Kennedy carries a national reputation as one of the Democratic Party's most dedicated liberals, a man whose craggy, well-known face raises beloved memories of Camelot among Democrats and stokes the anger of conservative Republicans. But on Capitol Hill, the 71-year-old senator is known as a deal-maker, wheedling what he can get by developing unlikely alliances with such conservative Republican senators as Don Nickles of Oklahoma and Judd Gregg of New Hampshire.
Senator Orrin Hatch, a Utah Republican who said he came to Washington "to fight Ted Kennedy" counts his Judiciary Committee colleague as a personal friend; Kennedy's 70th birthday party at his home last year was attended by several high-ranking Republicans and Bush administration officials.
The senator's readiness to compromise with Republicans has irritated some of his liberal allies, who were baffled by his support of the USA Patriot Act, for instance, and his refusal to back importation of prescription drugs from Canada and Europe.
Senator Tom Harkin, Democrat of Iowa, was among those perplexed by Kennedy's efforts this summer to pass the original Medicare bill and disappointed by the reality of No Child Left Behind, which imposes performance and testing standards on schools.
"I followed his lead on No Child Left Behind, and I'm sorry I voted for the darn thing," Harkin said in an interview this summer. But Harkin, like many of Kennedy's friends, this week defended Kennedy's efforts on Medicare. Kennedy lined up Democratic support for an initial bill that was hailed as a bipartisan compromise. Then, Republican leaders went behind Kennedy's back to rewrite the bill to their own specifications. When it finally emerged, it was vastly different. The provision exposing some aspects of Medicare to private competition was added completely.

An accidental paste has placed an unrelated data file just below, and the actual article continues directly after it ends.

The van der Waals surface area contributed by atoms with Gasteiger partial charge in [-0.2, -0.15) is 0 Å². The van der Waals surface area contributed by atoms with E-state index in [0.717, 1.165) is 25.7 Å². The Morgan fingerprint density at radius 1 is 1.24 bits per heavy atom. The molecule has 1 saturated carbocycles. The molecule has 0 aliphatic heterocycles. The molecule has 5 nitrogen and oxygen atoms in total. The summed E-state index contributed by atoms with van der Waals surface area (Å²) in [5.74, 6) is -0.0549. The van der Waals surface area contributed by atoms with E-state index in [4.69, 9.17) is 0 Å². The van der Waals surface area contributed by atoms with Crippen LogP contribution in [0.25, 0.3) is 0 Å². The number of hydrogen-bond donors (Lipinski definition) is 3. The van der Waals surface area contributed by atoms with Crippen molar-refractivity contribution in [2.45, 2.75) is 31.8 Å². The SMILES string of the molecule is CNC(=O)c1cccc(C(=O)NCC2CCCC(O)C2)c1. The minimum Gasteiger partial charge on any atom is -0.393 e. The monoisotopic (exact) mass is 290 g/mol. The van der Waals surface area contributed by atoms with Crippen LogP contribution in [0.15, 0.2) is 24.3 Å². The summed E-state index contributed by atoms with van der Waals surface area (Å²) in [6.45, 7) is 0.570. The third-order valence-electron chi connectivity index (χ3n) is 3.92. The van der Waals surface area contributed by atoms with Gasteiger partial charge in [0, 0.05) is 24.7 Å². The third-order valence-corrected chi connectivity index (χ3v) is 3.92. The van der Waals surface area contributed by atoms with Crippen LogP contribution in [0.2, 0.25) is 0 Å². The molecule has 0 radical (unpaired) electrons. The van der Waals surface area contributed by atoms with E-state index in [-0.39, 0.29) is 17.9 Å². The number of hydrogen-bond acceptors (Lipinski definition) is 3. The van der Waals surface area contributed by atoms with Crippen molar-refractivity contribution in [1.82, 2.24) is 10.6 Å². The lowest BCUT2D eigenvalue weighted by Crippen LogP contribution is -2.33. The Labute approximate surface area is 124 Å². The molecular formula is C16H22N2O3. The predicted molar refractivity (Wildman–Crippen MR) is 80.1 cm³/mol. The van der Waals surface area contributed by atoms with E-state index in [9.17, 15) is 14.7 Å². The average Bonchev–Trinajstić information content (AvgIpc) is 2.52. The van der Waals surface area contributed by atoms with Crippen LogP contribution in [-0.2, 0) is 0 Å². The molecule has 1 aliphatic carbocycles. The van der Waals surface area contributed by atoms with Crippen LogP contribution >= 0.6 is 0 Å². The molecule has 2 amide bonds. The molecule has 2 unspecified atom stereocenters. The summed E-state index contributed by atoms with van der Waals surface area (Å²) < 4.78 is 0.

"I can understand why Senator Kennedy is upset," Harkin said.
But it was too late for Kennedy, who mounted a lonely and passionate campaign to kill the bill the senator charged was "a calculated program to unravel Medicare, to privatize it, to voucherize it, and to force senior citizens into the cold arms of HMOs." Defeated Tuesday on one of his most dearly-held issues, Kennedy walked off the floor, politely rebuffing approaches by several of his friends and colleagues who had just voted to transform a program whose creation Kennedy had witnessed from the same chamber nearly four decades before.